“The Rev John Preston laid out the grounds about [Flasby Hall] and beautified them with his proverbial good taste — indeed the situation alone must have acted as a stimulus to a tasteful mind; and as the present owner has, with the property, inherited his father’s love of the picturesque, and his kindness, I would advise permission being asked at the lodge to view the grounds from the front of the hall; — a request which I am sure will not be made in vain. The approach to the hall is a very pleasing quarter of a mile, and terminated by a most wild and interesting view from the brow of Flasby Fell.”
Cooper Preston’s son William continued the record of the growth of trees after his father’s death in 1860, and kept his own commonplace book with notes of the typical pursuits of an English 19C country gentleman: coaches, gigs and dogcarts, dogs, fishing, horses, land and his family pedigree and notable dates. These dates included the death of his cousin and brother-in-law James Wheeler Unwin on 14 January 1846, as well as that of his younger brother, a young midshipman who died in naval service at Malta in 1835, and “my poor mother” who died in 1852. But nothing has been preserved which gives more insight into the family’s feelings following James’s death and the widowhood of his young wife, and her return to the family home with her little daughter.
Cooper Preston also had a more public life as a landowner and gentleman. He was a member of the Yorkshire Philosophical Society, and a magistrate. In August 1842, he and other magistrates in Skipton had faced a 3,000 strong mob, stirred to action by the threat of destitution following the reduction of workers’ wages in the cotton mills of Lancashire and Yorkshire, in the “Plug Riots”, so called because the striking workers removed boiler plugs from the mills to ensure production stopped. Cooper Preston is recorded as having panicked and called for troops to fire on the protesters, but was rebuked by the soldiers’ commander, as it was for them to obey him, and not the magistrate. Cooper Preston’s other recorded public activity of the 1840s and 1850s appears to have been litigating a dispute with the Great North of England Railway, which had compulsorily purchased some of his land in 1847. His son William later described the directors of railroad companies as “perfected swindlers”, noting that it was his “dear bought experience” that railroads were “things to trade in, not to hold as investments”.
One of the neighbouring landowners who Cooper Preston knew, perhaps well, was a Miss Frances Richardson Currer, who was almost his exact contemporary. Like Mary, Miss Currer had become heiress to a fortune on the early death of her father, and had been a ward in Chancery when she was only a small child. As an adult she had chosen never to marry, despite numerous proposals, but to cultivate her library and collect books instead, as well as supporting some philanthropic ventures in Yorkshire. She had a catalogue of the library printed in 1821 and Cooper Preston had a presentation copy. It’s impossible to imagine that he did not discuss with her the untimely death of his son-in-law and his infant granddaughter’s inheritance, and its parallel with her own life. Perhaps Mary even visited Miss Currer’s library, carefully chaperoned as a child in a room full of valuable books. It’s widely believed that Charlotte Bronte took her publishing pseudonym “Currer Bell” from Frances Currer, who had given money both to the Bronte children’s widowed father and to the Clergy Daughters’ School attended by Charlotte Bronte and her older sisters, and whose library Charlotte Bronte may also have known, as it contained a copy of the illustrated book of Bewick’s History of British Birds identical to that memorably described in the opening chapter of Jane Eyre. If Mary, too, had sight of this book in Miss Currer’s library, it would, like the ancient Derbyshire manor house in which she was born, be another coincidental strand of connection between her life and Charlotte Bronte’s fiction.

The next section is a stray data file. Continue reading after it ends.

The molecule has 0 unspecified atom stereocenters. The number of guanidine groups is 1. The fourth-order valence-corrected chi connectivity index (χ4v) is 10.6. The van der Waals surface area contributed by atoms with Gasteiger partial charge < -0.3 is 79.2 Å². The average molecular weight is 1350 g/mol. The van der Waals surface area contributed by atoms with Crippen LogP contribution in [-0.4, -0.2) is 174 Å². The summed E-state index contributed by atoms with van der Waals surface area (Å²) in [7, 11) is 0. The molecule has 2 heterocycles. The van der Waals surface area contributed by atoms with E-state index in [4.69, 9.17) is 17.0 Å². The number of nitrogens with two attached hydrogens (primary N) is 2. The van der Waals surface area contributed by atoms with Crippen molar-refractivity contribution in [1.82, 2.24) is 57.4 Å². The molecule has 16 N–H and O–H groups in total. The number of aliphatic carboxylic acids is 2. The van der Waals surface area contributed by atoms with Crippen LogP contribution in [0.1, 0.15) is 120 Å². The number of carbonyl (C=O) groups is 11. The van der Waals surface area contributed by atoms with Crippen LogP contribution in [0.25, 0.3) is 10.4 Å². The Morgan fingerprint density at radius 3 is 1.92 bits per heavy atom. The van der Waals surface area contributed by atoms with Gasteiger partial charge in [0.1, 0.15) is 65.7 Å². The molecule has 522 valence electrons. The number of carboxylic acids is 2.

A Ward in Chancery
In the spring of 1848, a few months after her third birthday, Mary Unwin became a ward in Chancery. In those days, this was the nearest that the High Court came to any sort of family law jurisdiction over children. Wardship gave the court power to decide where a child who was a ward in Chancery should live, and with whom, and how they should be educated. A ward in Chancery could not marry under the age of 21 without the consent of the court, which thus acted in place of the child’s deceased parent. And the court would appoint a receiver to manage and protect any property which the child had inherited. In Mary’s case, Cooper Preston, acting as Mary’s “next friend” (in modern language, a litigation friend, or adult who agrees to represent a child in litigation), instructed solicitors in Gargrave, who in turn instructed a barrister to draw up a formal court document called a Bill of Complaint. The barrister, whose name appears at the foot of the Bill of Complaint, was Thomas Emerson Headlam, a Yorkshire man, born at Richmond in 1813, and clearly well-known by 1848 as an equity barrister in the north of England, and editor of the then leading work on Chancery practice and procedure. He later became MP for Newcastle. The Bill of Complaint, which was filed in the Chancery court office in February 1848, lengthily set out all the contents of the Unwin wills and Mary’s parents’ marriage settlement, under which Mary inherited her property, and named Emily as a defendant. This was because Emily was the administrator of her dead husband’s intestate estate, and she was required by a notice from the court in the name of Queen Victoria to file an Answer to the Bill of Complaint